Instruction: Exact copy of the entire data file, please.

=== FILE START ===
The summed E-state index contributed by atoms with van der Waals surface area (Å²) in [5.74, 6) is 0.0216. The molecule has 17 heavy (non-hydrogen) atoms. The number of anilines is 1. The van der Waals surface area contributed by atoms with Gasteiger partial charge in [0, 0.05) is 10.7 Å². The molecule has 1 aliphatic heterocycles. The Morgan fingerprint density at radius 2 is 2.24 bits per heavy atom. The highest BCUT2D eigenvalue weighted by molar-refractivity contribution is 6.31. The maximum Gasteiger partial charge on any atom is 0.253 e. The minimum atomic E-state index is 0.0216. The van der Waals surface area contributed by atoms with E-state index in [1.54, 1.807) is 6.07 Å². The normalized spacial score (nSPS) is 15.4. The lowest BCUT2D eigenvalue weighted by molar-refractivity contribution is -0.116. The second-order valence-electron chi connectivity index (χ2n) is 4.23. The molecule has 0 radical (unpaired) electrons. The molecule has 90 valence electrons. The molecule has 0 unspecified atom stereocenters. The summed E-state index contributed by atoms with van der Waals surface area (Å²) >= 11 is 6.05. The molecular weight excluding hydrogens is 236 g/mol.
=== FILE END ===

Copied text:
The summed E-state index contributed by atoms with van der Waals surface area (Å²) in [5.74, 6) is 0.0216. The molecule has 17 heavy (non-hydrogen) atoms. The number of anilines is 1. The van der Waals surface area contributed by atoms with Gasteiger partial charge in [0, 0.05) is 10.7 Å². The molecule has 1 aliphatic heterocycles. The Morgan fingerprint density at radius 2 is 2.24 bits per heavy atom. The highest BCUT2D eigenvalue weighted by molar-refractivity contribution is 6.31. The maximum Gasteiger partial charge on any atom is 0.253 e. The minimum atomic E-state index is 0.0216. The van der Waals surface area contributed by atoms with E-state index in [1.54, 1.807) is 6.07 Å². The normalized spacial score (nSPS) is 15.4. The lowest BCUT2D eigenvalue weighted by molar-refractivity contribution is -0.116. The second-order valence-electron chi connectivity index (χ2n) is 4.23. The molecule has 0 radical (unpaired) electrons. The molecule has 90 valence electrons. The molecule has 0 unspecified atom stereocenters. The summed E-state index contributed by atoms with van der Waals surface area (Å²) >= 11 is 6.05. The molecular weight excluding hydrogens is 236 g/mol.